Warm colors, hot drinks, and a whole lot of leaf-raking—fall is officially here! People across Minnesota and Wisconsin are reveling in the gentle temperatures and the gorgeous scenery, savoring their last opportunities to enjoy the outdoors before winter strikes.
However, as relaxing as the fall atmosphere can be, the wrath of winter in our northern climates requires that we prepare our houses to weather it. After all, aside from being one of the largest investments many people will ever make, our houses are the only things that stand between us and that lovely -30 degree winter windchill our states know and love. For survival’s sake (and that of energy bills everywhere), Minnesotans and Wisconsonites alike are wise to run a thorough winterization process on their homes.
That winterization process starts with your siding. C&T Siding, a siding contractor, explains why below, as well as what you can do to make sure your siding keeps your family warm this winter.
Why Should You Winterize Your Siding?
Seamless siding acts as a shield between your home’s relatively fragile wooden interior and the harsh, wet winter weather outside. Without it, your home would quickly succumb to the elements, as things such as insulation systems and wooden support beams aren’t designed to hold up without protection in the heavy snow.
Of course, most people already have siding on their homes; we’re talking winterization here, not building a house from the ground up! A proper pre-winter check-in simply ensures that your siding is airtight, without chinks, bends, or warps that leave your home’s innards exposed to things it isn’t made to handle.
Why winterize? If your siding is mostly in good shape, isn’t that good enough? Not quite. Chinks in your home’s armor and wintertime weather can add up to many unfavorable outcomes, including:
● Mammals moving in. It’s warm and protected inside the walls of your house—a perfect place for hibernating mammals to nest for the season. Raccoons, opossums, squirrels, mice, and bats all can wriggle in through holes in your siding and take up residence where they shouldn’t. Seeing as some of the aforementioned animals spread both viral and bacterial disease (racoons in particular are a nuisance), it’s best to maintain your siding and encourage them to nest in the wild, where they belong.
● Insects invading. Mammals aren’t the only things seeking a warm place to overwinter. Insects need protection from the snow and ice, and a home with warped and gapped siding is an easy target. Though some types of overwintering pests, such as Boxelder Bugs, are harmless to humans, their presence certainly is unsightly. Other insects that overwinter, however, can do some serious damage to your home and valuables. Some species, like termites, chew away at any and all wood they can find, while others like Larder Beetles prefer furs and hides. If it’s organic, you can bet that it creates a food source for some insect somewhere! Keeping these overwintering pests away requires making your home as unappealing to them as possible. In other words, maintain your siding to dissuade bugs; gaps and crevices make perfectly warm wintertime abodes.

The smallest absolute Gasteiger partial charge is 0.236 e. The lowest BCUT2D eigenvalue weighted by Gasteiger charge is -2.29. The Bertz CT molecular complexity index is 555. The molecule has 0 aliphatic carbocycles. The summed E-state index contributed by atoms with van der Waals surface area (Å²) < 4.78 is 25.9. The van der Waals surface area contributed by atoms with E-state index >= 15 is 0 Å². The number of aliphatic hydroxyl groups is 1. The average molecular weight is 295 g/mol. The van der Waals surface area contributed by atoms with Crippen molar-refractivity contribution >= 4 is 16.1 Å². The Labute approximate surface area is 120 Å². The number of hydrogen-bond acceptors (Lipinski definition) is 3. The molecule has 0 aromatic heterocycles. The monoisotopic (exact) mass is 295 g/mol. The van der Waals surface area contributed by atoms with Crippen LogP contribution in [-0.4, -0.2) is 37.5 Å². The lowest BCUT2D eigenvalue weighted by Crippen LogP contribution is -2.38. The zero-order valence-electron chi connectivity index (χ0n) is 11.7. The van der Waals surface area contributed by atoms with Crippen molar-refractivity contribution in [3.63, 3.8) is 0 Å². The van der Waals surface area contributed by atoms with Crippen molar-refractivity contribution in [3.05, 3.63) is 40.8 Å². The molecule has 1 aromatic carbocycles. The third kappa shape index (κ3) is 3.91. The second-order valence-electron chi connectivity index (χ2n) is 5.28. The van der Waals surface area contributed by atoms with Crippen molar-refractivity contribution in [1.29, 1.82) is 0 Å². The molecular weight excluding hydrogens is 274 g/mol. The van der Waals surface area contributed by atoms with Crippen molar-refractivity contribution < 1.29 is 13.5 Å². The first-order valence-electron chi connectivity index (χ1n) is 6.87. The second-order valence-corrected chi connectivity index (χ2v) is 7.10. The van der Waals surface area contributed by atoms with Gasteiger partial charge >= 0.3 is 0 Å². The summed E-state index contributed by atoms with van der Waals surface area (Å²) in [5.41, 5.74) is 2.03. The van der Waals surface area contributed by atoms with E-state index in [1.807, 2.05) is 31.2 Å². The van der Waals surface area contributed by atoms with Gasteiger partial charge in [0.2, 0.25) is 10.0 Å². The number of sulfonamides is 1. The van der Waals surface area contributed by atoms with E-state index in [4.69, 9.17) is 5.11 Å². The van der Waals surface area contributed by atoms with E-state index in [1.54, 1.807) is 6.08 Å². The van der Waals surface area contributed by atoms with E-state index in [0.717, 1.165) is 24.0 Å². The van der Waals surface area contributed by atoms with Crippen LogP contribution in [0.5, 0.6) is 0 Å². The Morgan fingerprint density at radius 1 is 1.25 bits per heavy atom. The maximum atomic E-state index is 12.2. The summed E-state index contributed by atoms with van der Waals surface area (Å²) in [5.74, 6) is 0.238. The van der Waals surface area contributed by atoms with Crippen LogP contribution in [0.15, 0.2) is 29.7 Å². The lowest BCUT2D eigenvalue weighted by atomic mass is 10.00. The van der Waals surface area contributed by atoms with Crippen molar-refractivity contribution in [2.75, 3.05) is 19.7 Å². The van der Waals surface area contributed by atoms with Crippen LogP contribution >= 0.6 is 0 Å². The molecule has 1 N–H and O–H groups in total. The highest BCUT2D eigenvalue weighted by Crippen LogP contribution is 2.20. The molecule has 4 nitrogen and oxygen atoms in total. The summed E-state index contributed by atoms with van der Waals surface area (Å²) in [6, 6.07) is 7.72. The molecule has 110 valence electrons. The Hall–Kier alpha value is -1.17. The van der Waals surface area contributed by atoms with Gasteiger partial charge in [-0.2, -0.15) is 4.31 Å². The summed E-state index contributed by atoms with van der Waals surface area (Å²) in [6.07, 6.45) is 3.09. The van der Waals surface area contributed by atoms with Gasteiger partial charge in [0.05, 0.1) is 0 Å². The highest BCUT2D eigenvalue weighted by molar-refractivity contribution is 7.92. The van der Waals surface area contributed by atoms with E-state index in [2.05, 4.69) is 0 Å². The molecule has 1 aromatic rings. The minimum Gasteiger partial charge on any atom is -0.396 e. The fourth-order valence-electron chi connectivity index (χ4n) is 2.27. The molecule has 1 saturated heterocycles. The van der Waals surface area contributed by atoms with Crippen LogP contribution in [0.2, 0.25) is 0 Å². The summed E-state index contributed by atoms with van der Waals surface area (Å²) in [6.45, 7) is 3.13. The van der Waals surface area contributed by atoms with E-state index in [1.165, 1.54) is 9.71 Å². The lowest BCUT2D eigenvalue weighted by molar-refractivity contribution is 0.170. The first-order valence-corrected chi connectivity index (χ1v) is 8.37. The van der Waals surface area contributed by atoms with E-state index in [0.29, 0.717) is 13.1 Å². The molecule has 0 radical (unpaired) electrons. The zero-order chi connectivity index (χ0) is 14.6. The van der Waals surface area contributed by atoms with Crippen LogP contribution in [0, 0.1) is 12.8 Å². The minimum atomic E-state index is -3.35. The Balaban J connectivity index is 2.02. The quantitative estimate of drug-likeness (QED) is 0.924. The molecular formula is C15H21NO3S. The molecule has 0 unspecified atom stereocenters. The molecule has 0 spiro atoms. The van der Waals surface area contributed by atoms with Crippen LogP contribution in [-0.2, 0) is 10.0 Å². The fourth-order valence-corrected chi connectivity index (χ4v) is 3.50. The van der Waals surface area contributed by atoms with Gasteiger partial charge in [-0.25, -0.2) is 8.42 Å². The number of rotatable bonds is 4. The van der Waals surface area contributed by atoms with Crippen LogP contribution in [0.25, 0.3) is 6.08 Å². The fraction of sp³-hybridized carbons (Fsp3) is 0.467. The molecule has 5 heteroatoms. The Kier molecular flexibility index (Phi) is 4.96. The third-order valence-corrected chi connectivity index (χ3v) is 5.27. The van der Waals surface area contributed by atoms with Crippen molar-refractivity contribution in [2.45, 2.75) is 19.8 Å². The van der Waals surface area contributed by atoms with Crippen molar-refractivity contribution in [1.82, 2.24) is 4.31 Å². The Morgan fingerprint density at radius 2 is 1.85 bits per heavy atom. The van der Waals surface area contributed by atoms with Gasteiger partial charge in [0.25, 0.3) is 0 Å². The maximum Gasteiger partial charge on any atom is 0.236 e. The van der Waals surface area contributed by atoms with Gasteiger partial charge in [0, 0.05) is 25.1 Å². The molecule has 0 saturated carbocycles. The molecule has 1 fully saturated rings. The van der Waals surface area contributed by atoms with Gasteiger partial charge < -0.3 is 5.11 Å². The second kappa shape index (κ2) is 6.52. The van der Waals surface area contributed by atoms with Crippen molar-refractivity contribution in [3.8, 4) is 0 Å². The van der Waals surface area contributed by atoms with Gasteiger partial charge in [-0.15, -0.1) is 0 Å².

● Sky-high electric bills. In addition to keeping cold air out of your home, well-done siding installation also holds warm air in. Warped or chipped siding, in contrast, lets heat leak out of your home through the gaps. While this can certainly make things chilly, to say the least, it also can lead to your heater or propane system working overtime to compensate. That’s hard on the environment as well as your pocketbook.
As you can see, proper winterization keeps your family, wallet, and the environment healthy. What can you do to winterize?
How to Winterize Your Siding
● Check, check, check again. It’s as easy as walking around your house and taking a good hard look. Take note of any piece of siding that doesn’t have a uniform appearance; it most likely will need replacement. To keep organized and to assess the severity of the problem, you can even draw a diagram of your house on graph paper, marking problem areas as you inspect.
● Consider upgrading. Certain siding types are absolutely horrible in cold weather. Wood and clapboard, for example, shrink and expand along with the temperature, increasing the likelihood that pests will find their way into your home. Consider more cold-friendly options, such as steel siding, and put in a request for work before the weather gets too cold.
● Hire a professional. While caulk can fix minor damage, always call a professional if you have any concern about your siding’s ability to stand up to winter weather. It’s an investment that will stop stress and pay for itself in the long run.
Contact C&T Siding for All your Siding Needs
Our team of trained professionals can help you keep your family safe and warm this winter—and, since we’ve been around since 1978, we’ve seen many a winter! To get started on your siding replacement, give us a call today at 651-483-6146.